Camby postpones Heat visit, will meet with Knicks, as Nets come in as dark horse

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Remember what we told you about Marcus Camby and the Heat and visiting and maybe a sign-and-trade?

Yeah, chill on that.

From the Miami Herald:

Free agent center Marcus Camby’s scheduled Saturday visit to South Florida to meet with the Heat was postponed Saturday morning because the Heat no longer has its $3.1 million mid level exception (which is going to Ray Allen) and Camby wants to see if there’s a possibility if the Heat and Houston Rockets can work out a sign-and-trade that would deliver him a salary in that range or higher.

via Camby postpones Heat visit; sign and trade discussed; Van Gundys, others react to Allen pickup | Sports Buzz.

Meanwhile from CBSSports.com:

The Knicks have the non-guaranteed contracts of Dan Gadzuric, Jerome Jordan and Josh Harrelson, giving them the edge in a Camby sign-and-trade with pieces that could become cap-clearing chips allowing Houston to take on more salary in an eventual trade for Howard or other deals.

The Nets also have entered the Camby chase, with GM Billy King pursuing the 38-year-old center “pretty hard,” according to a source. It is not clear whether this is an indication that the Nets believe their chances of landing Howard are diminishing; sources say Camby is being targeted as a backup in Brooklyn to either Howard or Brook Lopez. Depending on the timing of possible sign-and-trades for their own free agents — chiefly Lopez and Kris Humphries — the Nets have the ability to take on significant salary in a trade with Houston or Orlando.

via Rockets pushing hard for Dwight Howard, using Marcus Camby as bait – CBSSports.com.

OK, so Camby likes the Heat but wants more money and the Heat and Rockets have to pull off a sign-and-trade for it to work. That can happen, but unless the Heat move forward with it and stop celebrating Ray Day, Camby’s not coming to visit. Meanwhile, he’s talking to the Knicks who have dealt with Daryl Morey before, but who also have very little to offer. The Nets are now in the running as they enter this lovely superstar team-up era, and have the ability to trade for Camby using any of their available free agents in a sign-and-trade.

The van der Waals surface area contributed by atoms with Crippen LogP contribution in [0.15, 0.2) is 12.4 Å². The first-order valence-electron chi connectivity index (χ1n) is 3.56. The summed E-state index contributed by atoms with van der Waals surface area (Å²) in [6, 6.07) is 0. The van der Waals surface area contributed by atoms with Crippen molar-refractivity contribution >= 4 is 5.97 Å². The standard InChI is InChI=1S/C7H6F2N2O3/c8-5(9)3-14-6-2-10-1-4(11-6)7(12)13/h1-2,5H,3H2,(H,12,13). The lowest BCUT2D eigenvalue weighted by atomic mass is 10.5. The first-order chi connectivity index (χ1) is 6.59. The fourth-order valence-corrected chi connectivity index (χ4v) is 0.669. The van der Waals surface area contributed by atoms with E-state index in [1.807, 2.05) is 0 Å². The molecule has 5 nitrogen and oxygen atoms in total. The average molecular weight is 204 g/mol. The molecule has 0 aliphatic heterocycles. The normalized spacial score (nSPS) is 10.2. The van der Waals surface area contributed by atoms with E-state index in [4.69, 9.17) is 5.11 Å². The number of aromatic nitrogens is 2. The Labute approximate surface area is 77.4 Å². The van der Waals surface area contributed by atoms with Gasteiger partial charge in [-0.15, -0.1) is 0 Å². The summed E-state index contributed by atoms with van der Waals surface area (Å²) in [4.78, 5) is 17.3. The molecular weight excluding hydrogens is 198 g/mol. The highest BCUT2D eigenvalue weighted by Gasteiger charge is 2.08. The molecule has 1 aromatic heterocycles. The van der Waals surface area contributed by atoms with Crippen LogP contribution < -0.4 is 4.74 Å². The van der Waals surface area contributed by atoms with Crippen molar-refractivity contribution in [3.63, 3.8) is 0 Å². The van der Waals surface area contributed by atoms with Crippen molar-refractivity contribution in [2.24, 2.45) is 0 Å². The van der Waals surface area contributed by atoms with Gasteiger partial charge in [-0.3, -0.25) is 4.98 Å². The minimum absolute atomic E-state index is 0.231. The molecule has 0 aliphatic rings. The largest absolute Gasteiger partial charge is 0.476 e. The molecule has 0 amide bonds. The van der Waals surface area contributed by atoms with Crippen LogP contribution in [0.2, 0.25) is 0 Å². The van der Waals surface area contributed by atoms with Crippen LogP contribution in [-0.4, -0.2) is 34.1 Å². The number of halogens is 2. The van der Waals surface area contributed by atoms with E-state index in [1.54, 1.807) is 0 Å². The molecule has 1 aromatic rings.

Got it?

Camby’s going to be a major pick-up for any of those teams. The Heat have long missed having a legit center with size, as they went to small ball in the playoffs and Joel Anthony was slid from the rotation. The Knicks need depth badly behind Tyson Chandler, as they were without any supporting depth in the frontcourt last year. And the Nets could have Brook Lopez, they could have Dwight Howard, and either way, they need a backup center. If they keep Lopez, they’ll especially need Camby’s rebounding.

Miami is going to have to show it really wants Camby to get him. But Miami also has Greg Oden who could be available once he recovers, if he recovers. The Heat have a lot going on, and might be reluctant to give up Norris Cole.  But if they don’t, the Knicks will go after him, or the Nets.

One way or another, Camby’s going to get paid and feel wanted.

PBT Extra: Rockets, with Chris Paul trade, show fearlessness in face of Warriors’ dominance

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The Rockets and Clippers both turned aggressive with today’s Chris Paul trade.

Houston is making a bold attempt to overtake the Warriors (a plan that could include other big moves). The Clippers are launching into rebuilding.

Kurt Helin breaks down what it means for both teams.

PBT Extra: With Phil Jackson discarded, Knicks face next challenge

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The Knicks did well to part ways with Phil Jackson, but where does New York go from here?